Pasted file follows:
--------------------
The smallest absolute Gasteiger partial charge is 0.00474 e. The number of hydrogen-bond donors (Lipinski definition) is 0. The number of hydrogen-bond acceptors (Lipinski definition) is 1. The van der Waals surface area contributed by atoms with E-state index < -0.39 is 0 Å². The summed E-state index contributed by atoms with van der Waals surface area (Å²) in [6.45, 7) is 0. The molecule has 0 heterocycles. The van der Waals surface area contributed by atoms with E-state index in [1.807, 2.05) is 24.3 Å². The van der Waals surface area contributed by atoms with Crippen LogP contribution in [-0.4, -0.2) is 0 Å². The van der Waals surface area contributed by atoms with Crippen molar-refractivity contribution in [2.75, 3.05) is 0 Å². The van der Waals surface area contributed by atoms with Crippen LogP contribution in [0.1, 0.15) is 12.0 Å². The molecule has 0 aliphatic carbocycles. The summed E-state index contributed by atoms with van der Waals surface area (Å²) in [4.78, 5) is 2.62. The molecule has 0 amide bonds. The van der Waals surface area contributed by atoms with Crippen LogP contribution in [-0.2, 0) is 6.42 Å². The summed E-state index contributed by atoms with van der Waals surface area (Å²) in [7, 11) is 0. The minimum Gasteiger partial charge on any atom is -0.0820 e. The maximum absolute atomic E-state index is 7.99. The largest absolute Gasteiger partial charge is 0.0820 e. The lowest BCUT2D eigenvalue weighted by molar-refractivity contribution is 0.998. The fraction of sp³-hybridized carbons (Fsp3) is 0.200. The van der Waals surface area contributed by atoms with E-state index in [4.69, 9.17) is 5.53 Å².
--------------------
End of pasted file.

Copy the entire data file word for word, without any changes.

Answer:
The smallest absolute Gasteiger partial charge is 0.00474 e. The number of hydrogen-bond donors (Lipinski definition) is 0. The number of hydrogen-bond acceptors (Lipinski definition) is 1. The van der Waals surface area contributed by atoms with E-state index < -0.39 is 0 Å². The summed E-state index contributed by atoms with van der Waals surface area (Å²) in [6.45, 7) is 0. The molecule has 0 heterocycles. The van der Waals surface area contributed by atoms with E-state index in [1.807, 2.05) is 24.3 Å². The van der Waals surface area contributed by atoms with Crippen LogP contribution in [-0.4, -0.2) is 0 Å². The van der Waals surface area contributed by atoms with Crippen molar-refractivity contribution in [2.75, 3.05) is 0 Å². The van der Waals surface area contributed by atoms with Crippen LogP contribution in [0.1, 0.15) is 12.0 Å². The molecule has 0 aliphatic carbocycles. The summed E-state index contributed by atoms with van der Waals surface area (Å²) in [4.78, 5) is 2.62. The molecule has 0 amide bonds. The van der Waals surface area contributed by atoms with Crippen LogP contribution in [-0.2, 0) is 6.42 Å². The summed E-state index contributed by atoms with van der Waals surface area (Å²) in [7, 11) is 0. The minimum Gasteiger partial charge on any atom is -0.0820 e. The maximum absolute atomic E-state index is 7.99. The largest absolute Gasteiger partial charge is 0.0820 e. The lowest BCUT2D eigenvalue weighted by molar-refractivity contribution is 0.998. The fraction of sp³-hybridized carbons (Fsp3) is 0.200. The van der Waals surface area contributed by atoms with E-state index in [4.69, 9.17) is 5.53 Å².